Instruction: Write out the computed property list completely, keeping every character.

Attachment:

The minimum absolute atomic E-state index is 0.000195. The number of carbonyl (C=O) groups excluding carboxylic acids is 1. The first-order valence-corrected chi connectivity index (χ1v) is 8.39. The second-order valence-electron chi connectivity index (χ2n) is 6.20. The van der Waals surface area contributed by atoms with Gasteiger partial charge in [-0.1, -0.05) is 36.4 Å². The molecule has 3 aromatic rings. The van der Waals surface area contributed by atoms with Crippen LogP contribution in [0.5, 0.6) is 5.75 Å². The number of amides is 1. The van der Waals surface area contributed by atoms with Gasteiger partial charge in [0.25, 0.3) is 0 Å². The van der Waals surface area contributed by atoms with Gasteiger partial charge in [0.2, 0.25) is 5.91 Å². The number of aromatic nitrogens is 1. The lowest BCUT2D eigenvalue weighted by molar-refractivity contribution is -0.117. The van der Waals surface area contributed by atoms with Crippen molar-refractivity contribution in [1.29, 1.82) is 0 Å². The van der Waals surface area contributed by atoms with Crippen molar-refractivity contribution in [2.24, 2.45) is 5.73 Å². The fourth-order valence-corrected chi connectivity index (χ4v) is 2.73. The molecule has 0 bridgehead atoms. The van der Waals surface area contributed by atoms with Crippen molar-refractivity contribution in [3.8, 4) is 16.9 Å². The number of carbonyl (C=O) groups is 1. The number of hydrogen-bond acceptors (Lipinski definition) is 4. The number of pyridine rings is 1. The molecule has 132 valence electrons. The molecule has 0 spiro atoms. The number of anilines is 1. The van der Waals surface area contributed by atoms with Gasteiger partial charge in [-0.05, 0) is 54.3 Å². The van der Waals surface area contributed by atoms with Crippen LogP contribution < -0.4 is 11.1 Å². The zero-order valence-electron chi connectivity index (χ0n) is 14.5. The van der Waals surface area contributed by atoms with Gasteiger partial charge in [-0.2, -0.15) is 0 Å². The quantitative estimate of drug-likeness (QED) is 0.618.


The minimum absolute atomic E-state index is 0.000195. The number of carbonyl (C=O) groups excluding carboxylic acids is 1. The first-order valence-corrected chi connectivity index (χ1v) is 8.39. The second-order valence-electron chi connectivity index (χ2n) is 6.20. The van der Waals surface area contributed by atoms with Gasteiger partial charge in [-0.1, -0.05) is 36.4 Å². The molecule has 3 aromatic rings. The van der Waals surface area contributed by atoms with Crippen LogP contribution in [0.5, 0.6) is 5.75 Å². The number of amides is 1. The van der Waals surface area contributed by atoms with Gasteiger partial charge in [0.25, 0.3) is 0 Å². The van der Waals surface area contributed by atoms with Gasteiger partial charge in [0.2, 0.25) is 5.91 Å². The number of aromatic nitrogens is 1. The lowest BCUT2D eigenvalue weighted by molar-refractivity contribution is -0.117. The van der Waals surface area contributed by atoms with Crippen molar-refractivity contribution in [1.29, 1.82) is 0 Å². The van der Waals surface area contributed by atoms with Crippen molar-refractivity contribution in [2.24, 2.45) is 5.73 Å². The fourth-order valence-corrected chi connectivity index (χ4v) is 2.73. The molecule has 0 bridgehead atoms. The van der Waals surface area contributed by atoms with Crippen molar-refractivity contribution in [3.8, 4) is 16.9 Å². The number of carbonyl (C=O) groups is 1. The number of hydrogen-bond acceptors (Lipinski definition) is 4. The number of pyridine rings is 1. The molecule has 132 valence electrons. The molecule has 0 spiro atoms. The number of anilines is 1. The van der Waals surface area contributed by atoms with Gasteiger partial charge in [-0.05, 0) is 54.3 Å². The van der Waals surface area contributed by atoms with Crippen LogP contribution < -0.4 is 11.1 Å². The zero-order valence-electron chi connectivity index (χ0n) is 14.5. The van der Waals surface area contributed by atoms with Gasteiger partial charge in [-0.2, -0.15) is 0 Å². The quantitative estimate of drug-likeness (QED) is 0.618.